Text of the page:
5. Initial Experiments

Throughout the world, especially in the United States and Europe, teams went to work training cardiac muscle. Great pioneers from the muscle physiology world and the cardiac surgical world cooperated in these experiments. Key experts working in this field included Chiu, Chachques, Carpentier, Acker, Stephensen, and many others. The principles of optimal training of skeletal muscle to resemble cardiac muscle were quickly elucidated.

In our laboratory, experimentation proceeded with the collaboration and guidance of experts from multiple disciplines. David Franciscelli, a Bakken award winning engineer from Medtronic, provided pacing and engineering expertise. Preeminent plastic surgeon Dr. Stephen Ariyan supervised harvesting of the lattisimus dorso muscle and its fashioning into a neo-ventricle. Cardiac surgeon Dr. George Letsou, as well as many talented residents, participated as we constructed cylindrically-shaped skeletal muscle ventricles in our laboratory. We wrapped layers of latissimus dorsi muscle around a plastic mandrel [1, 2, 3, 4] (See Fig. 1, Ref. [1], Fig. 2, Ref. [3], Fig. 3, Ref. [3]). Of course, we left the latissiumus dorsi muscle pedicled on its blood and nerve supply (thoracodorsal artery and nerve). We “matured” these neo-ventricles while administering progressive pacing over weeks. By that point, the ventricles were no longer just wraps like “roll-ups”, but rather muscle layers adherent and shaped into a discrete, self-maintaining neo-ventricle.

Fig. 1.

Silicone elastomer mandrel used for creation of skeletal muscle ventricles. Note the cylindrical portion, the spherical portion, and the Dacron sewing cuffs (for attachment to skeletal muscle wraps). The mobilized latissimus muscle was wrapped in layers around the cylindrical portion. Reprinted with permission from Reference [1].

Fig. 2.

Echocardiographic examination of the skeletal muscle ventricle (SMV) functioning in continuity with the circulation. Top shows short-axis view, and bottom shows long-axis view. Note vigorous contraction between systole and diastole. Reprinted with permission from Reference [3].

Fig. 3.

Skeletal muscle ventricle (SMV) connected like an LVAD (left ventricular assist device) between the left ventricular apex and the ascending aorta, to assist the left ventricle. Note inlet and outlet valves for the SMV. Reprinted with permission from Reference [3].

After weeks of maturation, we connected the neo-ventricles in parallel with the native aorta, usually with inlet and outlet mechanical valves. These conditioned skeletal muscle ventricles were capable of generating pressure quite effectively and reliably, and in a sustained fashion. See Fig. 4, Ref. [1]. We met with moderate success in these efforts. We were quite encouraged that these experiments could lead to accessory ventricles made entirely of native muscle which could benefit patients with advanced heart failure. See Fig. 5, Ref. [1].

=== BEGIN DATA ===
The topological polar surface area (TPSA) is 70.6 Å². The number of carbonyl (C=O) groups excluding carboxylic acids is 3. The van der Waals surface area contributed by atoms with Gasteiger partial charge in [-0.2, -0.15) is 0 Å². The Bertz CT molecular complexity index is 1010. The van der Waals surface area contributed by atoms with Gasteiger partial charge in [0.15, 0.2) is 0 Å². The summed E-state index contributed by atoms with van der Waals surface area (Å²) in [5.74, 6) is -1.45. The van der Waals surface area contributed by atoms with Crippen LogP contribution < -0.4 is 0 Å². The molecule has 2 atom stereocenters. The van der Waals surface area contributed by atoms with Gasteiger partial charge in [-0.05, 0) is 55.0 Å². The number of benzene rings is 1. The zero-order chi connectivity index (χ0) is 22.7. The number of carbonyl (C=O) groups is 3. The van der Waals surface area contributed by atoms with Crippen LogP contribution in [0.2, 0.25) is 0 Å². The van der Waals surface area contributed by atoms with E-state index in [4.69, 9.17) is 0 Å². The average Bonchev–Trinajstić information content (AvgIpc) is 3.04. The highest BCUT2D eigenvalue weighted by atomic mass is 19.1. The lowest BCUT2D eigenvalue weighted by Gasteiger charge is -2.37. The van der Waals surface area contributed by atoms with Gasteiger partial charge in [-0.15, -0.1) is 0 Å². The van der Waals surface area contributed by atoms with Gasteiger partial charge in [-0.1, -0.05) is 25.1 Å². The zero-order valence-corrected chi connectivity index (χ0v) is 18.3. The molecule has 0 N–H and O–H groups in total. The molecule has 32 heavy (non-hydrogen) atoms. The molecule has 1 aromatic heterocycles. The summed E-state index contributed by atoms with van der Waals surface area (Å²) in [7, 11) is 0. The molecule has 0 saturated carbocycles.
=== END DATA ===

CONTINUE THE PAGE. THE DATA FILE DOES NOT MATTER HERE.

Fig. 4.

Note sustained pressure generation by skeletal muscle ventricle. Reproduced with permission from Reference [1].

Fig. 5.

SMV connected in counterpulsation mode. Note diastolic pressure generation, just like a mechanical intra-aortic balloon pump (IABP). Note also the pulse train electrical stimuli (series of three vertical spikes in EKG trace). SMV “IABP” is in 1:3 timing mode.

Many centers worldwide pursued similar programs of investigation, advancing similarly or even beyond our experiments at Yale.

6. Going for a Grand Slam rather than a Base Hit

As these skeletal muscle ventricles (SMV) experiments were proceeding, other groups were simply wrapping a layer of latissimus dorsi muscle around the heart, rather than constructing the more complex independent accessory skeletal muscle chambers. The extra “squeeze” of the trained skeletal muscle would, it was postulated, augment the native cardiac contraction. As this model of application of skeletal muscle did not involve creation of any chambers or any major vascular anastomoses (or inflow and outflow valves), this was a much simpler paradigm. Excitement was literally rampant throughout the muscle physiology, cardiology, and cardiac surgical communities.

At that time, the National Institutes of Health, reflecting the worldwide excitement, decided to fund a clinical study of wrapping conditioned muscle around the human heart.

First-in-man experiments with the wrap cardiomyoplasty were performed on over 1500 patients. Initial reports were encouraging, with multiple early signs of clinical amelioration reported [5, 6, 7]. After several years, however, it became abundantly clear (via the C-SMART Trial: Cardiomyoplasty-Skeletal Muscle Assist Randomized Trial) that patients were not benefitting in any reliable or significant fashion, neither in terms of hemodynamics nor in terms of survival. Wrapping of the heart with skeletal muscle ceased worldwide [6, 7].